What energy is

If you ask what is energy? some people will tell you that energy is an abstract thing. This was how Richard Feynman described it in the Feynman lectures, volume I chapter 4. He used the analogy of children’s blocks. He said these blocks were absolutely indestructible and could not be divided. But then he said there are no blocks. Only then he contradicted himself by saying energy has a number of different forms, such as gravitational energy, kinetic energy, and heat energy: Image from Assignment point…

Continue Reading

The fate of the universe

One of the things cosmologists like to talk about is the fate of the universe. Some say it all depends on the density parameter omega: Ω. This started life as the average matter density of the universe divided by a “critical” matter density for the Friedmann universe: Based on the Friedmann universes public domain image by BenRG, see Wikipedia Commons and Wikipedia Nowadays when we talk about omega we don’t restrict ourselves to matter alone. That’s because energy doesn’t necessarily take the form of matter, and…

Continue Reading

The edge of the universe

When you dig into the history of cosmology, some things catch your eye. Things like the “boundary conditions” in Einstein’s 1917 cosmological considerations in the general theory of relativity. Or something Willem de Sitter said in his 1917 paper On the relativity of inertia. Remarks concerning Einstein's latest hypothesis. He said this: “if the gμν at infinity are zero of a sufficiently high order, then the universe is finite in natural measure”. There’s also something Paul Steinhardt said in his 1982 Natural Inflation paper. He said this:…

Continue Reading

Dark matter

There’s plenty of evidence for dark matter, ranging from velocity dispersion, flat galactic rotation curves, and gravitational lensing. The evidence for dark matter is so good we can even map it out: Image credit NASA, ESA and R. Massey (California Institute of Technology), see spacetelescope.org There’s also plenty of papers and articles about dark matter candidates. Maxim Khlopov refers to WIMPs, axions, neutrinos, mirror-world particles, extra-dimensional particles, and black holes. Andreas Ringwald refers to neutralinos, gravitinos, sterile neutrinos, and axions. Kim Griest refers to MACHOs, molecular…

Continue Reading

Dark matter candidates

Everybody loves a mystery, and one of the best mysteries in physics is dark matter. As to where it starts, check out Brian Koberlain who said its origins can be traced to the 1600s. Or Alexis Bouvard who in 1821 said anomalies in the orbit of Uranus could be caused by dark matter. Or see the Ars Technica history of dark matter article by Stephanie Bucklin. She said in 1884 Lord Kelvin concluded that “many of our supposed thousand million stars, perhaps a great majority of…

Continue Reading

The mystery of the missing antimatter

There’s an awful lot of articles about antimatter and mystery. For example there’s a 2017 Symmetry magazine article matter-antimatter mystery remains unsolved. It’s about the BASE experiment at CERN where they’ve measured the antiproton magnetic moment. Surprise surprise, it’s the exact opposite of the proton magnetic moment. Then there’s the LiveScience article mystery deepens: matter and antimatter are mirror images. Of course they are, the positron has the opposite chirality to the electron. And then there’s the CERN courier article does antimatter fall up? No it…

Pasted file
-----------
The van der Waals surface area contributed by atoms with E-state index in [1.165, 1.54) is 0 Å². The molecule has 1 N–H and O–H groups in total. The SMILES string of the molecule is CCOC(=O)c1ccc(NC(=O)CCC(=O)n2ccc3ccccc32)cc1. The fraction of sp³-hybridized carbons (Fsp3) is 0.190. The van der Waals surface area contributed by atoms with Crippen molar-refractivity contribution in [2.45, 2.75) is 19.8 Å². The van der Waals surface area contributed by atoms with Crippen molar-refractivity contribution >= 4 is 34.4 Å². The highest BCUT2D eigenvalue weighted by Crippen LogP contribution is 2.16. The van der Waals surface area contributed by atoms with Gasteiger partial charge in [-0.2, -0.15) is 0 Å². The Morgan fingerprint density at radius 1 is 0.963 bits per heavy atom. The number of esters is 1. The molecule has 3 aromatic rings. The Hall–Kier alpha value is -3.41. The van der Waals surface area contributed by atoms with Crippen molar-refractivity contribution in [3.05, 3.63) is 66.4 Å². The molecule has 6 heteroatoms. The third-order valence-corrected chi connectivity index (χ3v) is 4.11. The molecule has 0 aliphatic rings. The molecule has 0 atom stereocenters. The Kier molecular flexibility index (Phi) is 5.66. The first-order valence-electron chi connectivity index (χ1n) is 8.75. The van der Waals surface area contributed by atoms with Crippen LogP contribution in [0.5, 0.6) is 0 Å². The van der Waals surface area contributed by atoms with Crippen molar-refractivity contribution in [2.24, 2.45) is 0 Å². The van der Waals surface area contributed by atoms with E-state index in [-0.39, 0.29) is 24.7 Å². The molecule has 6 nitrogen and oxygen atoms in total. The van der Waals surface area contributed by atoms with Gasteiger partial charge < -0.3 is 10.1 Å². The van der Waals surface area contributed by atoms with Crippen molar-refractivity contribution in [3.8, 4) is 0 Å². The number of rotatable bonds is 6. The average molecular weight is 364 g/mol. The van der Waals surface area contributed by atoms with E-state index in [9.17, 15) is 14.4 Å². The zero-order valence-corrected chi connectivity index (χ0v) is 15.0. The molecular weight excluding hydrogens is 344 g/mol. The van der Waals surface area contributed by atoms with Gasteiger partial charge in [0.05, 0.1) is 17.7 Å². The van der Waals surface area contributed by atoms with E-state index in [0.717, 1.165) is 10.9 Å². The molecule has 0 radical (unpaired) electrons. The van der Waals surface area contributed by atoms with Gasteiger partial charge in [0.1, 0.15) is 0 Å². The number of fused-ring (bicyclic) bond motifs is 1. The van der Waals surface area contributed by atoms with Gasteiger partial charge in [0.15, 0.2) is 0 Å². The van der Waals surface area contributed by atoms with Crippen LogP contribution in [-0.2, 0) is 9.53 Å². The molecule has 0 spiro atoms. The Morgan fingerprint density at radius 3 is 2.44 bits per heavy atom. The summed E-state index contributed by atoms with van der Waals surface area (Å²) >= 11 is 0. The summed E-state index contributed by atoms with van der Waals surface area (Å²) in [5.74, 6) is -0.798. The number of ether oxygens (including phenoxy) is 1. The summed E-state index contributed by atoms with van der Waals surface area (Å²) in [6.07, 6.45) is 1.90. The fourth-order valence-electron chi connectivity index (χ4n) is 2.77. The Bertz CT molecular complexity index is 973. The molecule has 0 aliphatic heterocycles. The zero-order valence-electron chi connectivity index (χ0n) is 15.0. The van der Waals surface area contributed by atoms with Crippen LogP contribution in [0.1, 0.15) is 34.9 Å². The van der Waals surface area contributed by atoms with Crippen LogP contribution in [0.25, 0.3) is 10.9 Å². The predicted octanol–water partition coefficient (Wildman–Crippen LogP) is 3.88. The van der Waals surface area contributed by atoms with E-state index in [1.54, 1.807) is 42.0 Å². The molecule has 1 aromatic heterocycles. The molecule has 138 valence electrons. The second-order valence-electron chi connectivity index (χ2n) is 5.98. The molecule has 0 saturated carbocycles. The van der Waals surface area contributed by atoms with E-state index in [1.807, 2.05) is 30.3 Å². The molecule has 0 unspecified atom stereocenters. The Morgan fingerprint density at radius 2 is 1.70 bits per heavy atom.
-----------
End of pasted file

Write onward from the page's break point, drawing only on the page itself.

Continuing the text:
Continue Reading

The mystery of mass is a myth

When you look around on the internet, you can find a whole host of articles about the mystery of mass. For example there’s a Guardian piece by Ian Sample, who says the origin of mass is “one of the most intriguing mysteries of nature”. Or there’s Concepts of Mass by Max Jammer, who says ”the notion of mass, although fundamental to physics, is still shrouded in mystery”. There’s also the ATLAS article by Michael Chanowitz, who talks about uncovering “the deep mystery of the origin of…

Continue Reading

How a magnet works

To understand how a magnet works, you need to understand that the electron doesn’t have an electric field or a magnetic field, it has an electromagnetic field. In fact it is electromagnetic field. We made it in gamma-gamma pair production, such that a 511keV electromagnetic wave is configured as a spin ½ standing wave. Hence the wave nature of matter. When you wrap a sinusoidal electro-magnetic field variation into a twisted double loop, the minimum and maximum field variation combine, along with all points in between,…

Continue Reading

A detective story

So why isn't the future what it used to be? I think it’s something of a detective story, one where you have to look back at the history. In 1831 Michael Faraday was doing his ground-breaking experiments, showing how electricity and magnetism were interrelated. Then in 1865 James Clerk Maxwell developed the theory, and in 1880 we had light bulbs courtesy of Joseph Swan and Thomas Edison. In 1905 Einstein gave us E=mc², saying there was an awful lot of energy in matter. Then in 1934…

Continue Reading
Close Menu